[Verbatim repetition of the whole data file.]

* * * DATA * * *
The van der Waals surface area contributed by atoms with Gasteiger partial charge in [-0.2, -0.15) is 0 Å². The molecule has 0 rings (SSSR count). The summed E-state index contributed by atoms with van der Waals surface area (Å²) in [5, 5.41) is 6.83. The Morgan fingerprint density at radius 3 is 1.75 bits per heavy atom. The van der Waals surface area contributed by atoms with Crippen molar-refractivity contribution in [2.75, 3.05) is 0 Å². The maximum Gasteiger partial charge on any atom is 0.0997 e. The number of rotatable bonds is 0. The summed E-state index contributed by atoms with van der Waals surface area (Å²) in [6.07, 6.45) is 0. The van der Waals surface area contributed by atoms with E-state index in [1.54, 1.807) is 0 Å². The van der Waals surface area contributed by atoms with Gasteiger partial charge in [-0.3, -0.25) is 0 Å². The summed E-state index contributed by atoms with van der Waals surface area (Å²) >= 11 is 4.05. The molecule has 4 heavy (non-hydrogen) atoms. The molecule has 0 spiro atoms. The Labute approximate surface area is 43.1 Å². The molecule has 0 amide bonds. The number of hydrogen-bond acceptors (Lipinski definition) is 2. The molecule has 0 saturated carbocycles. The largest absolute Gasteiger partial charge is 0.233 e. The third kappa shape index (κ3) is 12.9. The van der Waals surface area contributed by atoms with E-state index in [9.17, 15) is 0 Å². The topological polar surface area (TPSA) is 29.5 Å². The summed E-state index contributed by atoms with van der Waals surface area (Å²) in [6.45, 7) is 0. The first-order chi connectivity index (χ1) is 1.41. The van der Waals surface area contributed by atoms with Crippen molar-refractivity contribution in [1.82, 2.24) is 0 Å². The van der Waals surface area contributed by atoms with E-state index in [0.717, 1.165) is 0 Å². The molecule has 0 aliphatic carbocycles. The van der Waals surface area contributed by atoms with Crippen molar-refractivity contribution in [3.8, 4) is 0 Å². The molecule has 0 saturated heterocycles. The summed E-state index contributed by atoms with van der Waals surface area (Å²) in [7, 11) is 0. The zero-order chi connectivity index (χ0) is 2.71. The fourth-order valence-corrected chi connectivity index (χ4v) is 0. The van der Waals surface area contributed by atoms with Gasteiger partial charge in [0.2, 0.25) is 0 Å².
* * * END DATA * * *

The van der Waals surface area contributed by atoms with Gasteiger partial charge in [-0.2, -0.15) is 0 Å². The molecule has 0 rings (SSSR count). The summed E-state index contributed by atoms with van der Waals surface area (Å²) in [5, 5.41) is 6.83. The Morgan fingerprint density at radius 3 is 1.75 bits per heavy atom. The van der Waals surface area contributed by atoms with Crippen molar-refractivity contribution in [2.75, 3.05) is 0 Å². The maximum Gasteiger partial charge on any atom is 0.0997 e. The number of rotatable bonds is 0. The summed E-state index contributed by atoms with van der Waals surface area (Å²) in [6.07, 6.45) is 0. The van der Waals surface area contributed by atoms with E-state index in [1.54, 1.807) is 0 Å². The van der Waals surface area contributed by atoms with Gasteiger partial charge in [-0.3, -0.25) is 0 Å². The summed E-state index contributed by atoms with van der Waals surface area (Å²) >= 11 is 4.05. The molecule has 4 heavy (non-hydrogen) atoms. The molecule has 0 spiro atoms. The Labute approximate surface area is 43.1 Å². The molecule has 0 amide bonds. The number of hydrogen-bond acceptors (Lipinski definition) is 2. The molecule has 0 saturated carbocycles. The largest absolute Gasteiger partial charge is 0.233 e. The third kappa shape index (κ3) is 12.9. The van der Waals surface area contributed by atoms with E-state index in [9.17, 15) is 0 Å². The topological polar surface area (TPSA) is 29.5 Å². The summed E-state index contributed by atoms with van der Waals surface area (Å²) in [6.45, 7) is 0. The first-order chi connectivity index (χ1) is 1.41. The van der Waals surface area contributed by atoms with Crippen molar-refractivity contribution in [1.82, 2.24) is 0 Å². The van der Waals surface area contributed by atoms with E-state index in [0.717, 1.165) is 0 Å². The molecule has 0 aliphatic carbocycles. The van der Waals surface area contributed by atoms with Crippen molar-refractivity contribution in [3.8, 4) is 0 Å². The molecule has 0 saturated heterocycles. The summed E-state index contributed by atoms with van der Waals surface area (Å²) in [7, 11) is 0. The zero-order chi connectivity index (χ0) is 2.71. The fourth-order valence-corrected chi connectivity index (χ4v) is 0. The van der Waals surface area contributed by atoms with Gasteiger partial charge in [0.2, 0.25) is 0 Å².